Part II: Who is Behind the Tea Party?

From the transcript:

The big elite interests behind both of the parties, the ones with the most money, are more multinational and they tend to be more tied to Wall Street, and they think more in global terms than in terms of the overall health of the national economy. A lot of these elite interests, the very top sort of multinational financial corporate elites on the Republican side were willing to bring these sort of shock troops, this sort of frothing base funded by the Koch brothers and the rest into being in order to smash labor, in order to smash the welfare state, in order to go after Social Security, and basically [incompr.] to undo the last remnants of a social and welfare state, of the Great Society, of the New Deal, and so on, that’s fine, you know, willing to sort of bring these people into being as sort of proto-fascists, proto-fascistic shock troop. But at a certain point they go too far, and now they’re stepping back and being almost sort of horrified by this Frankenstein that they brought into creation. I mean, basically you sort of–it’s like the old the John Birch Society of the late ‘50s and the 1960s now has its own television network and its own talk radio network and this whole huge, vast, well-funded foundation network. And those folks, those far-right shock troops, are, you know, stand your ground. They are ready to go all the way to the wall and don’t seem to [incompr.] to shut this government down in ways that only financial interests just don’t find functional and in fact find dysfunctional.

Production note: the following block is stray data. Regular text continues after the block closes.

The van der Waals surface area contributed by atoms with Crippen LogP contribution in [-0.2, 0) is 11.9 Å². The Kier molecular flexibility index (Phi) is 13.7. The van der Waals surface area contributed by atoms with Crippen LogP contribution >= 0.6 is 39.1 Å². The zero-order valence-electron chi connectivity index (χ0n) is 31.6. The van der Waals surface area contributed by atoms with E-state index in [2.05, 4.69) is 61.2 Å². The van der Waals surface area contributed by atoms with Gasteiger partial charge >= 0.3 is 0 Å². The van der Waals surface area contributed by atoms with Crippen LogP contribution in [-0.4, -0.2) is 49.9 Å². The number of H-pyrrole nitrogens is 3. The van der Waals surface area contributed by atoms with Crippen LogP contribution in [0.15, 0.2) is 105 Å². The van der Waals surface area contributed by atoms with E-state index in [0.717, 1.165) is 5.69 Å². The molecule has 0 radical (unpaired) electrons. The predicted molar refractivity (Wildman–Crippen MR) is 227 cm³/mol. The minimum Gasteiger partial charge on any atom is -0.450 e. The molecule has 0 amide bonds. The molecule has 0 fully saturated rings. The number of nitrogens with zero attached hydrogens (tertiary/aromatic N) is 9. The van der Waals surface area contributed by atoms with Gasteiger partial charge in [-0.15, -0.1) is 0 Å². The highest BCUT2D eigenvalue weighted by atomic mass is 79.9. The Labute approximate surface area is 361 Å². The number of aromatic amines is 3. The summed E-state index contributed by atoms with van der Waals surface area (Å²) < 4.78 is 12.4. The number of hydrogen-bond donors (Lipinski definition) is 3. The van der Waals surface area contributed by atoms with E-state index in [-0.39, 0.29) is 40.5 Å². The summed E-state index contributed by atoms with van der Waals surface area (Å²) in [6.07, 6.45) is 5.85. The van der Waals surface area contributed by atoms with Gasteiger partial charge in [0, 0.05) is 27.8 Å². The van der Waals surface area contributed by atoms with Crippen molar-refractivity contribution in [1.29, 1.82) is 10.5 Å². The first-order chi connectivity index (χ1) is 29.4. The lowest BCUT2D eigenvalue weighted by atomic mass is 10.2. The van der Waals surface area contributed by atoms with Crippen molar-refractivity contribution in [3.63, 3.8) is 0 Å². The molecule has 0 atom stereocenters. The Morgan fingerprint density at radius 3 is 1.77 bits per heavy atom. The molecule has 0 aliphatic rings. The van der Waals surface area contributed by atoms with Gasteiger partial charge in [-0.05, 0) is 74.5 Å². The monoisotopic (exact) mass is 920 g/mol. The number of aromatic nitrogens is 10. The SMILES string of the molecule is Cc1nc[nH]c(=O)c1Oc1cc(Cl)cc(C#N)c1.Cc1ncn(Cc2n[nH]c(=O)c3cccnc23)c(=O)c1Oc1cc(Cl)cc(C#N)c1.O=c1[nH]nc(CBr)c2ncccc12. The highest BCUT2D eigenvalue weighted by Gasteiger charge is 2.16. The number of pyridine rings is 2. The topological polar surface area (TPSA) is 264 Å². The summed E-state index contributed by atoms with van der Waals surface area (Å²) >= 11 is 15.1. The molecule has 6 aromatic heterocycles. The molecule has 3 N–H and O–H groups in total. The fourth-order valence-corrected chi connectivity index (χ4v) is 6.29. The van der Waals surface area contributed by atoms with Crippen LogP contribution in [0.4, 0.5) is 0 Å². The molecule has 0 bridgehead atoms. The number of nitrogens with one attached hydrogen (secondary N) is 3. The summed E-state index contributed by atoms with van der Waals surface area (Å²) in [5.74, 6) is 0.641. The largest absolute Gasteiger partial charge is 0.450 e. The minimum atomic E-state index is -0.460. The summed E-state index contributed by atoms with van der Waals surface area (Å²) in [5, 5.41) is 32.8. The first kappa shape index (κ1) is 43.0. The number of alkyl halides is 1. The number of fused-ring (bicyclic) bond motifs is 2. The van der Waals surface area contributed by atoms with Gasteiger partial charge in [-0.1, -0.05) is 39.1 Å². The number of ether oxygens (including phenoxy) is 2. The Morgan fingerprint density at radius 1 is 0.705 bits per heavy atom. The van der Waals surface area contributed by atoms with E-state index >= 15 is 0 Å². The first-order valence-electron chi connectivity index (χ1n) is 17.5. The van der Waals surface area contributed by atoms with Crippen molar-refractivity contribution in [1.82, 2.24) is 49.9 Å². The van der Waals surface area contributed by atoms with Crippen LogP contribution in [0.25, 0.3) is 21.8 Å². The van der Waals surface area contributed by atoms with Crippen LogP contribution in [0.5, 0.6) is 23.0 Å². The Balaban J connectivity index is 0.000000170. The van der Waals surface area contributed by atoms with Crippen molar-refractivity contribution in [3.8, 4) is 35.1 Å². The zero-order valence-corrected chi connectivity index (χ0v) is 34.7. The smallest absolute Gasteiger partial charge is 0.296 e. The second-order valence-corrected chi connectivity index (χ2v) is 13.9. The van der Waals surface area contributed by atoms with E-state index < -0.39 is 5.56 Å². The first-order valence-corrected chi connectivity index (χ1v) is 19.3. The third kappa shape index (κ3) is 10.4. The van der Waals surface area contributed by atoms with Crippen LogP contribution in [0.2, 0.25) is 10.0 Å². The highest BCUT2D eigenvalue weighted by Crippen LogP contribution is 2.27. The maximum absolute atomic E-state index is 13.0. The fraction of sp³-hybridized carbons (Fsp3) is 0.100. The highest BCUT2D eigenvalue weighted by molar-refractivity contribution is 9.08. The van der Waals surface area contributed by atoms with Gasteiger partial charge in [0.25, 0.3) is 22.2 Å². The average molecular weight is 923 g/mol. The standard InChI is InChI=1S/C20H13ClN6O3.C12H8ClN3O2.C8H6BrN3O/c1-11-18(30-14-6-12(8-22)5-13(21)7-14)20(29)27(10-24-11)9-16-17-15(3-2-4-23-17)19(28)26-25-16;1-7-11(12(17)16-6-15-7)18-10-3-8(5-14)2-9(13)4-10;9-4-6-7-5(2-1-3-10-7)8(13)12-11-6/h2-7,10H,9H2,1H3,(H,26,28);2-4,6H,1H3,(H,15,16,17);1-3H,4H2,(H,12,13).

I think this shutdown right now that we’re in, there have been 15 of these in American history, and they tend to be fairly sort. And, of course, not the entire — the entire federal government hasn’t been shut down, so-called nonessential services. It’ll probably be a fix of some kind in the not so distant future.

What I think really horrifies elite interests is the notion that the right, in its ideologically, culturally driven paranoid obsession with supposedly socialist Obamacare will refuse to allow the raising of the debt ceiling. And I think that’s when things really get serious, because then you’re talking about the undoing of America’s status as the investment location of last resort for multinational capital. And you’re talking about undoing the favored status of Treasury bills and you really start attacking financial institutions. And so, you know, the capitalist elite is sort of caught in the conundrum, on the contradictions of its own cultivation of these horrific elements, these paranoid elements who now threaten to bring down the whole house in ways that the elites never had in mind and they’ve never wanted. And so you hear these sort of horrified comments from people like McCain.